Why re­spect is vi­tal to for­eign own­er­ship


The Football League Paper - - IAN RIDLEY - Ian Ri­d­ley

When Ro­man Abramovich took over Chelsea back in 2003, the land­scape of English foot­ball changed for ever. The world sud­denly saw the po­ten­tial to make money, with TV deals ris­ing and ris­ing, and we have wit­nessed a decade since of buy­ing and sell­ing.

Now the trend is for over­seas money to look beyond Premier League clubs, which have for many in­vestors be­come pro­hib­i­tively pricey to buy in the mod­ern mar­ket, and to dip into the Foot­ball League.

Why? Well, there is the fun of the English game, the sheer depth and colour of its di­vi­sions that no other coun­try can match – the Cham­pi­onship is of­ten cited as the fourth best sup­ported league in Europe after the Premier, La Liga and the Bun­desliga with around 10 mil­lion watch­ers a sea­son – but it is also, nat­u­rally, about money.

The hope is that by get­ting a club at a rea­son­able price, build­ing and tak­ing it into the Premier, there is a bun­dle to be made. Even bot­tom club Cardiff City re­ceived £62 mil­lion last sea­son and will bank almost as much in para­chute pay­ments over the next four years.

It comes from the cur­rent TV deal of £5bn that may well dou­ble, at least, due to ever bur­geon­ing in­ter­est abroad over the next con­tract, ne­go­ti­a­tions for which will be­gin late this year and take ef­fect in 18 months.

No won­der own­ers want a piece of it, and see the Cham­pi­onship as a cheaper way in. Sadly it also seems to mean that the ten­ure of man­agers is short due to the ex­pec­ta­tions, grow­ing more bru­tal by the year with that pot of gold in the dis­tance.

The lat­est club sold, this past week, is Read­ing, to a Thai con­sor­tium. Just a few months ago it was Leeds, des­per­ate for any kind of saviour, with Mas­simo Cellino tak­ing over, though that is back in doubt after an Ital­ian court rul­ing re­lat­ing to tax eva­sion.

It is even go­ing deeper, to League One, with Mid­dle East in­vest­ment shar­ing own­er­ship at Sh­effield United and the Ital­ian busi­ness­man Francesco Bec­chetti buy­ing

Barry Hearn’s 90 per cent stake in Ley­ton Ori­ent. Now, new own­ers usu­ally want their own choice of man­ager in place, which is one rea­son why Rus­sell Slade has jumped be­fore he was pushed at Bris­bane Road amid in­ter­est from Cardiff City. To many, it may look like a leap from fry­ing pan into fire, given he will be work­ing un­der the de­mand­ing, not slow to sack,Vincent Tan.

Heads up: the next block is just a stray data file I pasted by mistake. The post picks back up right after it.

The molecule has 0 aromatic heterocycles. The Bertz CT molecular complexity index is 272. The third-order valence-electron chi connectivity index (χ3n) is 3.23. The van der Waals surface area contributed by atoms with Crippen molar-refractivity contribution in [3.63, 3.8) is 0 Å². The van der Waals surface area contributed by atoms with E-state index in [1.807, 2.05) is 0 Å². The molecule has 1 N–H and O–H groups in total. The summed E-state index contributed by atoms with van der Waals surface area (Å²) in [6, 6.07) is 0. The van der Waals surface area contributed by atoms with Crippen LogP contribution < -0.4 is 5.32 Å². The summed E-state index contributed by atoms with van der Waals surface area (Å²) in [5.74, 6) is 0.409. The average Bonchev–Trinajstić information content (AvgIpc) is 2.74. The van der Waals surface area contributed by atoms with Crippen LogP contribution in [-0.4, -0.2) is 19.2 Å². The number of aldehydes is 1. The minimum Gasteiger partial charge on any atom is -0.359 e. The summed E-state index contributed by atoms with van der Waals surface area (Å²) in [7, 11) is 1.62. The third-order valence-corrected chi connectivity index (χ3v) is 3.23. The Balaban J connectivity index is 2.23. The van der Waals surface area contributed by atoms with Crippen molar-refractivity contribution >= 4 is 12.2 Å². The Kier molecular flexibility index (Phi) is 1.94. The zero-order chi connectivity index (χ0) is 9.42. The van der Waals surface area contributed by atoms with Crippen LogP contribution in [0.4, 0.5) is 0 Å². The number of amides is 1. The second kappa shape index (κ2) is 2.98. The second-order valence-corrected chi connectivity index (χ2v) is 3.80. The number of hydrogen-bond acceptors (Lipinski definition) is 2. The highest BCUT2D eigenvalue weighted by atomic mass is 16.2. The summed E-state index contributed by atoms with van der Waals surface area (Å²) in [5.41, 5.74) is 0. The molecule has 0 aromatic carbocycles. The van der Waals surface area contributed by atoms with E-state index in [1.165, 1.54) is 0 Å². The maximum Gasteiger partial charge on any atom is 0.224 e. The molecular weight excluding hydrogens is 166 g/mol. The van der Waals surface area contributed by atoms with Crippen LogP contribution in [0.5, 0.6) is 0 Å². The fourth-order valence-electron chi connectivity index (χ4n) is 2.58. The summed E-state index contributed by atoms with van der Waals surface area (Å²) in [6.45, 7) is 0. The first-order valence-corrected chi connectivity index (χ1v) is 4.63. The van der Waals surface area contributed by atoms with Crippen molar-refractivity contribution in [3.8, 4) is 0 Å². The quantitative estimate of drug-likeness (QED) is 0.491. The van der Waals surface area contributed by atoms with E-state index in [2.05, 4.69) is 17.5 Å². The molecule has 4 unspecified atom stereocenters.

The un­der­min­ing at Ori­ent of Slade, well liked in the game for his as­tute­ness and bonhomie, is an ex­am­ple of why there is so much scep­ti­cism, some­times hos­til­ity, to­wards over­seas own­ers.

It should, how­ever, not be about over­seas ver­sus do­mes­tic. After all, English own­ers, after all, have proved them­selves per­fectly ca­pa­ble of sack­ing man­agers, up­set­ting sup­port­ers and say­ing daft things down the years. It is about good ver­sus bad


After all, Ro­man Abramovich has been hugely ben­e­fi­cial for Chelsea – though the wider ef­fect on English foot­ball is very much open to de­bate – and at Le­ices­ter, the Thai own­ers have taken the club into the Premier League, to the de­light of sup­port­ers and city. Given the ever in­creas­ing sums avail­able at the top level, the in­flux is un­likely to stop any time soon. All the English game can ask, there­fore, is that new own­ers and their cho­sen man­agers put their foot on the ball be­fore im­ple­ment­ing what could be dam­ag­ing mea­sures.

The Thais at Read­ing have made a good start by re­tain­ing Sir John Made­jski as co-chair­man and new Leeds man­ager Darko Mi­lanic has been smart in keep­ing Neil Red­fearn around the first team, even if Cellino has acted hastily again in sack­ing con­sul­tant Gra­ham Bean.

The ad­vice from this quar­ter to the new breed would be quite sim­ple: re­spect the club and the com­mu­nity, don’t change colours or names, and em­ploy lo­cal knowl­edge.

After all, why change what at­tracted you to the club and a won­der­ful sys­tem and set-up in the first place?

SAW a fair bit of Ravel Mor­ri­son in

the Cham­pi­onship last sea­son with Queens Park Rangers and you could

see how he would drive man­agers mad,

from Sir Alex Fer­gu­son via Harry Red­knapp Sam to

Al­lardyce. All that tal­ent on the ball, but of­ten one with

touch too many, slow­ing down at­tacks and then pick­ing the wrong op­tion

with an over-am­bi­tious pass and sur­ren­der­ing pos-se ssion, leav­ing a team vul­ner­a­ble to

a counter-at­tack. And that is with­out

the off-fie ld bag­gage that has bur­dened him. Now he is on loan at Cardiff fromWest Ham.Time is run­ning out to knuckle

down, lis­ten and learn. Hate see­ing great

tal­ents giv­ing in­ter­views ten years on blam­ing oth­ers for why they didn’t make it.

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